Friday, November 13, 2015

"Unfortunately, three negative forces retarded the founding of an Orthodox rabbinical college.

First in importance was the low prestige and the lack of power and economic security which plagued the East European Orthodox rabbis in America, largely a result of the poverty of their congregations. The rabbis were so harried with maintaining their positions that they lacked the time, energy and vision to create a uniting force. Because of their own personal insecurity, they were more critical than constructive and most hesitant to merge forces where the yielding of individual sovereignty was involved. The dissension that characterized their relationships was described by a prominent East European Orthodox rabbi in the following manner: "There is no unity and no agreement among them as to how and by what means to raise the prestige of religion....Each decides and acts as of he were the only one in the world." [43] [...]
The sorry position of the Orthodox rabbinate was further aggravated by a lack of aggressive, and imaginative leadership to rise above the sordid conditions of the day. There was no Orthodox rabbi with the perseverance and consecration to inspire a following, to create a movement, to evaluate a problem, and to devote his life to improving the status of his fellow immigrants. [...]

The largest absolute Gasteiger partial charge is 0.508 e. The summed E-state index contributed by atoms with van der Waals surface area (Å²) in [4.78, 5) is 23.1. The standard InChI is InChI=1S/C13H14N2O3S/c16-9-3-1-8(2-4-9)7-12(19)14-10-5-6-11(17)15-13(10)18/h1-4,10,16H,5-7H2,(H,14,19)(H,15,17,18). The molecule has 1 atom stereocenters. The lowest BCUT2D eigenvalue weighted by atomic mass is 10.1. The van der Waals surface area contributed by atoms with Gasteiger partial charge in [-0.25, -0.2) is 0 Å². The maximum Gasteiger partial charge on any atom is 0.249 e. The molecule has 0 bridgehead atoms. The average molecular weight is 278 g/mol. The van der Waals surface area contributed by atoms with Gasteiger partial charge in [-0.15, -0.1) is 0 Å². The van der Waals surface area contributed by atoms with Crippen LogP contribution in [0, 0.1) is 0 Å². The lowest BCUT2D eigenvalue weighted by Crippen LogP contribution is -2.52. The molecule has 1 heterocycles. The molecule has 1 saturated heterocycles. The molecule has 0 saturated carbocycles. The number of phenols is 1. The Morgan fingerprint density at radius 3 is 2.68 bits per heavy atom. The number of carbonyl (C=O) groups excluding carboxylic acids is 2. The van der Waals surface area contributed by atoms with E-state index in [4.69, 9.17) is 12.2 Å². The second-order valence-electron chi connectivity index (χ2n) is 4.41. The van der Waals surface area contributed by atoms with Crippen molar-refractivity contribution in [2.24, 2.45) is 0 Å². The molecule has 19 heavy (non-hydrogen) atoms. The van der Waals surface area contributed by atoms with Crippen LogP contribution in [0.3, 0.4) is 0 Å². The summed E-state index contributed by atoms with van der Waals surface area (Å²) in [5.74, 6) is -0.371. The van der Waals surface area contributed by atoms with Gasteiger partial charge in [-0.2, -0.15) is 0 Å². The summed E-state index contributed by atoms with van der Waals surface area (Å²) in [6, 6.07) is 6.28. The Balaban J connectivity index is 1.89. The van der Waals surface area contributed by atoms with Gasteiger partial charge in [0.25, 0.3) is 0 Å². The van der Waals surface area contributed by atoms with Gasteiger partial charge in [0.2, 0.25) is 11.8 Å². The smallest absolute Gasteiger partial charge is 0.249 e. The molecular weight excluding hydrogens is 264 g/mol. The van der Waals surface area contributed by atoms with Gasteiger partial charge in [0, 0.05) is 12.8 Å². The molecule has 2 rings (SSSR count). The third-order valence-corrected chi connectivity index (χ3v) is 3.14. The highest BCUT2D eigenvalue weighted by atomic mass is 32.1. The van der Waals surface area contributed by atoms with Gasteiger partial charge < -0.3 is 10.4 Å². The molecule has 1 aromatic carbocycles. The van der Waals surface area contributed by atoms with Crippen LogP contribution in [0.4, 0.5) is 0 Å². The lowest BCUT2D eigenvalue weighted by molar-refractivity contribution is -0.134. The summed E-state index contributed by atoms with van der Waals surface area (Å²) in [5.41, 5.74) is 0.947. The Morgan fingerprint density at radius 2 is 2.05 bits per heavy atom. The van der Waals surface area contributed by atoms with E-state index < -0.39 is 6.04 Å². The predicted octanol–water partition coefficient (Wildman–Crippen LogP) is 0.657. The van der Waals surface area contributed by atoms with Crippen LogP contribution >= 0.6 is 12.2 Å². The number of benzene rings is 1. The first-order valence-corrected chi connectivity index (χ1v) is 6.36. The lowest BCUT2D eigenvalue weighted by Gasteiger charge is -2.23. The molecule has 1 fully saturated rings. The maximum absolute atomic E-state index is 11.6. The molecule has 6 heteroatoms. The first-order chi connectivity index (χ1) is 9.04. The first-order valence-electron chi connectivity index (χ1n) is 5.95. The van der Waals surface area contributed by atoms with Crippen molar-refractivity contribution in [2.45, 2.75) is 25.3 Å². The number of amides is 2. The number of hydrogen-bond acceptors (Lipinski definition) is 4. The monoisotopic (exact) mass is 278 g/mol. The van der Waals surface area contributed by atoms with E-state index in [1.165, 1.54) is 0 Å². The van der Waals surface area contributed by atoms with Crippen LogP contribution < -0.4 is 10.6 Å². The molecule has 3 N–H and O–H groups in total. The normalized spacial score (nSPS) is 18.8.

The second factor was the absence of an upper class that had the means and the leisure to sponsor a rabbinical seminary. [...] The main obstacle, however, was the absence of a proper organization and structure to sponsor and support such a school. [...]
To sum up, therefore, the efforts of East European Jews to create a rabbinical school were hampered initially by the weak position of its rabbinate, by the limited and undeveloped financial resources, and by the absence of a congregational union to sponsor and support such an effort.
-Gilbert Klaperman, The Story of Yeshiva University: The First Jewish University in America, (Toronto: The Macmillan Company, 1969), pgs. 46-47.

e: I wonder how far one could make the analogy with the Muslim community in America today. We certainly have a lot of scholars and folks who have studied and it perhaps remains to be seen if they can work together and muster their resources together, instead of each one trying to have his/her own institute/seminary.

On the other hand, Muslims in America are spread around the country and so all the scholars don't necessarily have to be tied to one specific institution in a single geographic area. However, in a certain region, shouldn't folks pool their resources together and collaborate, even if they have differences?